Before I discovered alchemy, I had a series of dreams which repeatedly dealt with the same theme. Beside my house stood another, that is to say, another wing or annex, which was strange to me. Each time I would wonder in my dream why I did not know this house, although it had apparently always been there. Finally came a dream in which I reached the other wing. I discovered there a wonderful library, dating largely from the sixteenth and seventeenth centuries. Large, fat folio volumes, bound in pigskin, stood along the walls. Among them were a number of books embellished with copper engravings of a strange character, and illustrations containing curious symbols such as I had never seen before. At the time I did not know to what they referred; only much later did I recognize them as alchemical symbols. In the dream I was conscious only of the fascination exerted by them and by the entire library. It was a collection of medieval incunabula and sixteenth-century prints.
And form this library he did. In a concerted collecting effort primarily concentrated on the years between 1935 and 1940, Jung acquired nearly three hundred rare works on alchemy, magic, and kabbalah dating from before 1800. Thanks to the Stiftung der Werke von C. G. Jung, these rare books are available fully digitised online at e-rara, and can be read on a couch of one’s own. The virtual visitor to Jung’s library will also enjoy the website of the Haus C.G. Jung, which, among other things, contains historic photographs of Jung’s library at his home in Küsnacht, Switzerland, where he lived – and collected books – for more than half a century.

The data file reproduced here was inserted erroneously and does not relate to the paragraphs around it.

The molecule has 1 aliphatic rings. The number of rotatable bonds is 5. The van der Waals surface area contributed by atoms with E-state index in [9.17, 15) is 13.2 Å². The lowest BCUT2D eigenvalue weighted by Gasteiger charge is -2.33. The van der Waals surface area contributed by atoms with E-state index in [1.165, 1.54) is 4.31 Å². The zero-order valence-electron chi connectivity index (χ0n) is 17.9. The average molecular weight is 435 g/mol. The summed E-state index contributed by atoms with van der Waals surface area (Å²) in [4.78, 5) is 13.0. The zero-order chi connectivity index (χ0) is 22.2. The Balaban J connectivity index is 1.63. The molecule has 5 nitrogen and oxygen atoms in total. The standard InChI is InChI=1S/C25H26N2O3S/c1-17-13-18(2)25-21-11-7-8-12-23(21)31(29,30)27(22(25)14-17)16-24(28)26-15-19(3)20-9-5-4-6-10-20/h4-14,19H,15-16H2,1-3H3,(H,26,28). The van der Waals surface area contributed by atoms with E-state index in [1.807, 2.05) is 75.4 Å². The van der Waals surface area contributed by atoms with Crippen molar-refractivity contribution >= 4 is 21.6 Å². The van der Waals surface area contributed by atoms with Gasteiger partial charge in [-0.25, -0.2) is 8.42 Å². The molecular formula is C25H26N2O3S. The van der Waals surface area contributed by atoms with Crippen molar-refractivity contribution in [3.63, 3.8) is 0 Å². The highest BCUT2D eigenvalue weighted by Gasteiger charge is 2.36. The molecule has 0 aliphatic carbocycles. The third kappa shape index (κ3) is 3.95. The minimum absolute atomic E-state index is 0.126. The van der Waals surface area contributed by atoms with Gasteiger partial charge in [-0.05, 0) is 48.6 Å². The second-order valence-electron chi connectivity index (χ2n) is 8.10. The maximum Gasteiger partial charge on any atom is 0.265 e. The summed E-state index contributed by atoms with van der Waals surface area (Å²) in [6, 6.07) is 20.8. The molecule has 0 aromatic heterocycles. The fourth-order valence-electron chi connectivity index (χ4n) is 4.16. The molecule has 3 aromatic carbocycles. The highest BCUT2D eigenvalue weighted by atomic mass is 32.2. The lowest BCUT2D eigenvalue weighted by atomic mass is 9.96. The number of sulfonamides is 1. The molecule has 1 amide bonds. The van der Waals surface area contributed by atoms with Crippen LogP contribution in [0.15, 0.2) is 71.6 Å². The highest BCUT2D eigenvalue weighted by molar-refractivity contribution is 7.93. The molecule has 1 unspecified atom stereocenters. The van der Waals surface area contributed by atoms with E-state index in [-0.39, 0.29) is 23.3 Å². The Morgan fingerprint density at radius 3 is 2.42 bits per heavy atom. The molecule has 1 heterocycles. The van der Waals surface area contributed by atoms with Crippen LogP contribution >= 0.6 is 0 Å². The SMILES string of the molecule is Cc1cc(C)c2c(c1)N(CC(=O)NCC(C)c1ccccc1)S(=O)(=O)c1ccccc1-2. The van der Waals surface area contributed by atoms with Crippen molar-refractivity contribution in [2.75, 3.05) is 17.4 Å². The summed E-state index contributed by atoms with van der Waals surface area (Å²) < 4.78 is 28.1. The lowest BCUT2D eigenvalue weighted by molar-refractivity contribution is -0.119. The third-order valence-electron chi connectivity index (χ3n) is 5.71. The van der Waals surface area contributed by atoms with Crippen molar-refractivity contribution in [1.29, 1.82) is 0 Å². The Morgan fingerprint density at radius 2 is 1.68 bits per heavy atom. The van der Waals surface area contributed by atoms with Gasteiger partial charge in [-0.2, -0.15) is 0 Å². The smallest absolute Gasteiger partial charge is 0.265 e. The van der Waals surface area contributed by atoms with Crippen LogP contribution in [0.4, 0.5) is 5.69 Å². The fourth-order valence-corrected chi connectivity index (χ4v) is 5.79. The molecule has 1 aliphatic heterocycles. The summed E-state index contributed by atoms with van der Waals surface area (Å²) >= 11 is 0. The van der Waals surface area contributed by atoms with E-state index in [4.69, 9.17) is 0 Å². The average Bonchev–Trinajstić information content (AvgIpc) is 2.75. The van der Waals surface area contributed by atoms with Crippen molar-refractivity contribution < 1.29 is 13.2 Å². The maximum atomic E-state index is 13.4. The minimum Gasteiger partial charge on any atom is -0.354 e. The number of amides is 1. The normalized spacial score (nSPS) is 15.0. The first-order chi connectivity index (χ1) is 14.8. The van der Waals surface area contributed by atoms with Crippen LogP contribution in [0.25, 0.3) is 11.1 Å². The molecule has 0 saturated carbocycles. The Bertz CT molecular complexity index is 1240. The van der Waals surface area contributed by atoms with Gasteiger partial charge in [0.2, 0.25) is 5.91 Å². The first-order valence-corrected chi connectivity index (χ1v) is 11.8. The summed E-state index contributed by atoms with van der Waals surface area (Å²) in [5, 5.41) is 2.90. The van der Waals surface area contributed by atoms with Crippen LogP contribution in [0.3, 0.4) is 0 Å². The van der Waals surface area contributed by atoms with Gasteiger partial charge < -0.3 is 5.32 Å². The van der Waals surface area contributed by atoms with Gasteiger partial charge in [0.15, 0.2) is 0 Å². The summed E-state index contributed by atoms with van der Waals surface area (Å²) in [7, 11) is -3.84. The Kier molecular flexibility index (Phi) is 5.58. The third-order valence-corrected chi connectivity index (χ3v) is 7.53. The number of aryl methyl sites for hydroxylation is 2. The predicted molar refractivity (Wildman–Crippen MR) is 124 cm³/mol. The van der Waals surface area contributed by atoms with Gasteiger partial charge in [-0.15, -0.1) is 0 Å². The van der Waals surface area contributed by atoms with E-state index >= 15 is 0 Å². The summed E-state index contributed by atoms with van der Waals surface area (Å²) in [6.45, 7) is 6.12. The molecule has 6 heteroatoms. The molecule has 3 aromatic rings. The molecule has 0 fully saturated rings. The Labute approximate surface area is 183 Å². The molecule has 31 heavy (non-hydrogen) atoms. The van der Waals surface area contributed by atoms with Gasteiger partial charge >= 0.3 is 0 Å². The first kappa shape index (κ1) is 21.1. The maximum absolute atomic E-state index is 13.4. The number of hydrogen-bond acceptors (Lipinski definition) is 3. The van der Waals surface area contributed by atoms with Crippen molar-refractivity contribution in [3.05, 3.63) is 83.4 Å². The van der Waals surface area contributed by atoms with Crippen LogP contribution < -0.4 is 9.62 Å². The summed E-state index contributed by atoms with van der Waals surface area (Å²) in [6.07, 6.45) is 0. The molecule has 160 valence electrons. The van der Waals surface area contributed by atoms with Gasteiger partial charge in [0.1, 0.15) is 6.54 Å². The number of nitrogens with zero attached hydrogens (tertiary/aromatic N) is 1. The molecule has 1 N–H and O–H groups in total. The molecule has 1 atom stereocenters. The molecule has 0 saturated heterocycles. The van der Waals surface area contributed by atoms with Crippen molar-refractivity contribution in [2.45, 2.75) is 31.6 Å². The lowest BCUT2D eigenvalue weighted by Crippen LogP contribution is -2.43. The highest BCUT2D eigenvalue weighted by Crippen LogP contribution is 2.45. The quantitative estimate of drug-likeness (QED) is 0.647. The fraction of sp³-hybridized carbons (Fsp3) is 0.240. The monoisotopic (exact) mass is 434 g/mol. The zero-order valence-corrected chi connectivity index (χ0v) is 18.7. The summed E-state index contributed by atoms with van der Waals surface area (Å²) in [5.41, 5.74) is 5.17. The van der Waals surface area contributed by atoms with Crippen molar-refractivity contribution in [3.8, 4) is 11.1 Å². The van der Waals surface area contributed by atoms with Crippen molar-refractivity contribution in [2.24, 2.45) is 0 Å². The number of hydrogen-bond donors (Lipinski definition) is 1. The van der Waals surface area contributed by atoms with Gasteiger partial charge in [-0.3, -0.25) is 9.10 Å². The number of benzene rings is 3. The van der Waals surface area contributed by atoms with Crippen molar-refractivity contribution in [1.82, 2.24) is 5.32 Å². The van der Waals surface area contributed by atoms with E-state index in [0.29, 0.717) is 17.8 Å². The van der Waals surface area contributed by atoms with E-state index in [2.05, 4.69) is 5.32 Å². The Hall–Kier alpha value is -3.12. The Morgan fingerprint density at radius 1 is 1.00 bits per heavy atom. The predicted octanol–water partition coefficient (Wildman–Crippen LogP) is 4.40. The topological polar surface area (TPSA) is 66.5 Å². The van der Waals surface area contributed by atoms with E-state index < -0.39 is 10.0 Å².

Further information on the Stiftung der Werke von C. G. Jung is available on their website, which also hosts the informative and interesting article on the history of Jung’s alchemical collection from which the quotation above is taken: Thomas Fischer, ‘The Alchemical Rare Book Collection of C. G. Jung’, International Journal of Jungian Studies 3:2, 169-180, esp. p. 171, quoting from Jung, Memories, Dreams, Reflections (New York, 1963), p. 202.
Anke Timmermann, member of Council
International Kelmscott Press Day
To mark the 125th anniversary of the publication of William Morris’s edition of the works of Chaucer, 26th June has been designated ‘International Kelmscott Press Day’ by the USA’s William Morris Society. Although many people know Morris primarily through his furniture, stained glass and wallpaper, he turned at the end of his life to books, producing over fifty books at his press, named after his Tudor house on the Thames. Increasing mechanization during the nineteenth century saw books produced more quickly under industrial conditions, the results lacking some of the handmade beauty of those of earlier centuries. The purpose of his ‘typographical adventure’, as he called it, was to bring beauty back to the world of book production. As a collector of early printed books and medieval manuscripts (including a thirteenth-century psalter now at Cambridge University Library), Morris was influenced by the great attention paid by their creators to lettering, type design, imagery and binding. He spoke of these concerns in a paper given to The Bibliographical Society in 1893 (entitled The Ideal Book), where he noted that ‘ornament must form as much a part of the page as the type itself, or it will miss its mark’.